St. Just in Roseland
OS Grid ref:- SW8435
The Roseland Peninsula is renowned for its superb scenery and is arguably one of the most picturesque and unspoilt parts of the Britain . To the north west it consists of woodlands and creeks, while the south east has rocky cliffs.
The village of St. Just in Roseland, a beautiful & tranquil place, is known in the Cornish language as Lannsiek. The village offers a good range of facilities. There are tidal beaches and anchorage for boats along the shoreline.
Nearby lie the D-Day embarkation points at Turnaware Bar and nearby recently renovated Smugglers Cottage, which forms part of the Tregothnan Estate. Smugglers Cottage retains various hut bases, platforms and water tanks. Interpretation panels are positioned for visitors to the site. The Cottage itself was requisitioned during the war as the Embarkation Staff Office. A memorial tree planted to commemorate the fiftieth anniversary of D-Day stands a short distance away.
The famous village church of St. Just the Martyr with its stunning churchyard is situated on the edge of a tidal creek of the Percuil River. The church occupies the site of a former fifth century chapel. There are numerous paths leading from the churchyard onto the coastal footpath which continues around the headland through land owned by the National Trust, to the nearby town of St. Mawes. The walk is around 2 miles in length.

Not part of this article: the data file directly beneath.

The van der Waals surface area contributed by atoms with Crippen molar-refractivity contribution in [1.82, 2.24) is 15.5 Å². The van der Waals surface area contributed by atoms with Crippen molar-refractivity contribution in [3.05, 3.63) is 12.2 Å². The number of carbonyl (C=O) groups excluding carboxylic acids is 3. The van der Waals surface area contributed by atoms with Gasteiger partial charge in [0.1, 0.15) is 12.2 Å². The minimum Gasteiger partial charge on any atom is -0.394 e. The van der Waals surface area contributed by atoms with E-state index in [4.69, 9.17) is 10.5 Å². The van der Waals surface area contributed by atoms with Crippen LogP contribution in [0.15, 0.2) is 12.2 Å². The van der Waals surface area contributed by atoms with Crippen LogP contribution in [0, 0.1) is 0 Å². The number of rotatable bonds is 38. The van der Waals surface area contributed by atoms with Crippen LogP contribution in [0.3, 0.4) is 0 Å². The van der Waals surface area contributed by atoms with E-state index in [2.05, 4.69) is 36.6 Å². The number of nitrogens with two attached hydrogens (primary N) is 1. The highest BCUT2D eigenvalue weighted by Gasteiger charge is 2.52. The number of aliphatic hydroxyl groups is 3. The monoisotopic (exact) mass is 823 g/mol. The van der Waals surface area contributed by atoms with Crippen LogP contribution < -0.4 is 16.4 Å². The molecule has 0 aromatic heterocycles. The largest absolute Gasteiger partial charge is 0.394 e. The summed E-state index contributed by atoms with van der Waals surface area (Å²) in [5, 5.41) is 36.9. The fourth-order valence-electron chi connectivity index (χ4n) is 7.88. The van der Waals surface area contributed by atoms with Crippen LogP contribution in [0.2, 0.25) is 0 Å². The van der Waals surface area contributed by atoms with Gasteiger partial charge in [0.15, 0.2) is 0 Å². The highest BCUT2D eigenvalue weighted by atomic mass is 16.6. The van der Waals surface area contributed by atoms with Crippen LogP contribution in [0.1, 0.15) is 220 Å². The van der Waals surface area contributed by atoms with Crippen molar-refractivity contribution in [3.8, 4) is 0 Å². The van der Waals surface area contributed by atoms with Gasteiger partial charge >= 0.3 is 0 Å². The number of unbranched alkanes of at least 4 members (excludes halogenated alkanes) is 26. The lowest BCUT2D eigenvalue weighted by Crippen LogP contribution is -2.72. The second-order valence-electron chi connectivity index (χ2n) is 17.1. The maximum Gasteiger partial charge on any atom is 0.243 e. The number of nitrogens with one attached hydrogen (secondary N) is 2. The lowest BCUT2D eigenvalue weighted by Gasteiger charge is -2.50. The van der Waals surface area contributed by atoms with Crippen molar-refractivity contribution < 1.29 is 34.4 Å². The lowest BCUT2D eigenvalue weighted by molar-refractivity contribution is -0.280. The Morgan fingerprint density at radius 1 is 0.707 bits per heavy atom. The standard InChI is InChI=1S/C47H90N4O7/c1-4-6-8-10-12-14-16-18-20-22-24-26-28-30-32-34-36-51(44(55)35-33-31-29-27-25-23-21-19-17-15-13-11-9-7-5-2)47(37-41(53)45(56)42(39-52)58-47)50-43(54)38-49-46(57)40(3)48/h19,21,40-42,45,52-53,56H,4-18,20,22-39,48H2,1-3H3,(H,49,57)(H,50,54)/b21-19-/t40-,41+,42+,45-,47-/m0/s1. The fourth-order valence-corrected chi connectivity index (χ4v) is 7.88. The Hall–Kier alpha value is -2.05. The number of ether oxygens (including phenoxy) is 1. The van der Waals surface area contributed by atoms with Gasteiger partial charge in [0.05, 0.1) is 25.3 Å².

The church of St. Just the Martyr
The ancient church of St. Just the Martyr, which occupies the site of a fifth century chapel, is said to be the most beautiful church in the county, and stands above St. Just Pool, a wooded inlet, just outside the main village.
The church is set in riverside gardens luxuriantly planted with semitropical shrubs and trees. The building dates from the thirteenth century and was dedicated to St Just on 14th August 1261, by Walter, Bishop of Exeter. It was built by John le Sor, Lord of Tolverne to replace a Norman church attached to Plympton Priory.
The magnificent churchyard, a colourful sight in the spring, with its rhododendrons and camellias, contains a collection of sub tropical plants which were established by a nineteenth century vicar. Legend claims that the biblical Joseph of Arimathea may have visited St. Just-in-Roseland and brought Jesus ashore here.
A small car park with limited parking is located along the side of the road by the church gate. The path down to the Church from the road is lined with granite blocks which are carved with quotations and verses taken from the Bible.